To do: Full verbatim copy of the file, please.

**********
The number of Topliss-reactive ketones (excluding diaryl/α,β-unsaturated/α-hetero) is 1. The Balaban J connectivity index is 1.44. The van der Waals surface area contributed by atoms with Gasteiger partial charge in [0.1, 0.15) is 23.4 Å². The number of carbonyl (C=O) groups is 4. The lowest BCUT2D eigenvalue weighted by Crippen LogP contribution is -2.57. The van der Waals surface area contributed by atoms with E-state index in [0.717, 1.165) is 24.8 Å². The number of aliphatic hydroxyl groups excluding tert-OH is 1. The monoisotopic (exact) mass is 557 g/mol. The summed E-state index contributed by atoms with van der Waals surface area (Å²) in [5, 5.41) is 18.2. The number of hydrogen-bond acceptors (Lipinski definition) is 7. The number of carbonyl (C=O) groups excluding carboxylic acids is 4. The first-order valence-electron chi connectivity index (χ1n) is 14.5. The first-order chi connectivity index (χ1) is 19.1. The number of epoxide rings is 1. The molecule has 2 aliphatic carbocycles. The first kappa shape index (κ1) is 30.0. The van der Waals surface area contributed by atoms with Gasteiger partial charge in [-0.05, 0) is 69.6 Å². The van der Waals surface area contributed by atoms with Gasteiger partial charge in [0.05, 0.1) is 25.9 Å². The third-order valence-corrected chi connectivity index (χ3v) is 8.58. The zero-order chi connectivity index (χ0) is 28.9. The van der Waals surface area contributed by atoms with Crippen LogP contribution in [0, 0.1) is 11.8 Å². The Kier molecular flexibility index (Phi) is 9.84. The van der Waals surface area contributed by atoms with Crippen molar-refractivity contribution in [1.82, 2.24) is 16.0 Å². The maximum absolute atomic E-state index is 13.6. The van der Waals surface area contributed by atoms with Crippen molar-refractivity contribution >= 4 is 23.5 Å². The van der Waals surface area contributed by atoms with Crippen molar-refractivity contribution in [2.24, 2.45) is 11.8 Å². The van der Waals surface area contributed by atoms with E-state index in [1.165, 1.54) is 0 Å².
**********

The number of Topliss-reactive ketones (excluding diaryl/α,β-unsaturated/α-hetero) is 1. The Balaban J connectivity index is 1.44. The van der Waals surface area contributed by atoms with Gasteiger partial charge in [0.1, 0.15) is 23.4 Å². The number of carbonyl (C=O) groups is 4. The lowest BCUT2D eigenvalue weighted by Crippen LogP contribution is -2.57. The van der Waals surface area contributed by atoms with E-state index in [0.717, 1.165) is 24.8 Å². The number of aliphatic hydroxyl groups excluding tert-OH is 1. The monoisotopic (exact) mass is 557 g/mol. The summed E-state index contributed by atoms with van der Waals surface area (Å²) in [5, 5.41) is 18.2. The number of hydrogen-bond acceptors (Lipinski definition) is 7. The number of carbonyl (C=O) groups excluding carboxylic acids is 4. The first-order valence-electron chi connectivity index (χ1n) is 14.5. The first-order chi connectivity index (χ1) is 19.1. The number of epoxide rings is 1. The molecule has 2 aliphatic carbocycles. The first kappa shape index (κ1) is 30.0. The van der Waals surface area contributed by atoms with Gasteiger partial charge in [-0.05, 0) is 69.6 Å². The van der Waals surface area contributed by atoms with Gasteiger partial charge in [0.05, 0.1) is 25.9 Å². The third-order valence-corrected chi connectivity index (χ3v) is 8.58. The zero-order chi connectivity index (χ0) is 28.9. The van der Waals surface area contributed by atoms with Crippen LogP contribution in [0, 0.1) is 11.8 Å². The Kier molecular flexibility index (Phi) is 9.84. The van der Waals surface area contributed by atoms with Crippen molar-refractivity contribution in [1.82, 2.24) is 16.0 Å². The maximum absolute atomic E-state index is 13.6. The van der Waals surface area contributed by atoms with Crippen molar-refractivity contribution >= 4 is 23.5 Å². The van der Waals surface area contributed by atoms with Crippen molar-refractivity contribution in [2.24, 2.45) is 11.8 Å². The van der Waals surface area contributed by atoms with E-state index in [1.165, 1.54) is 0 Å².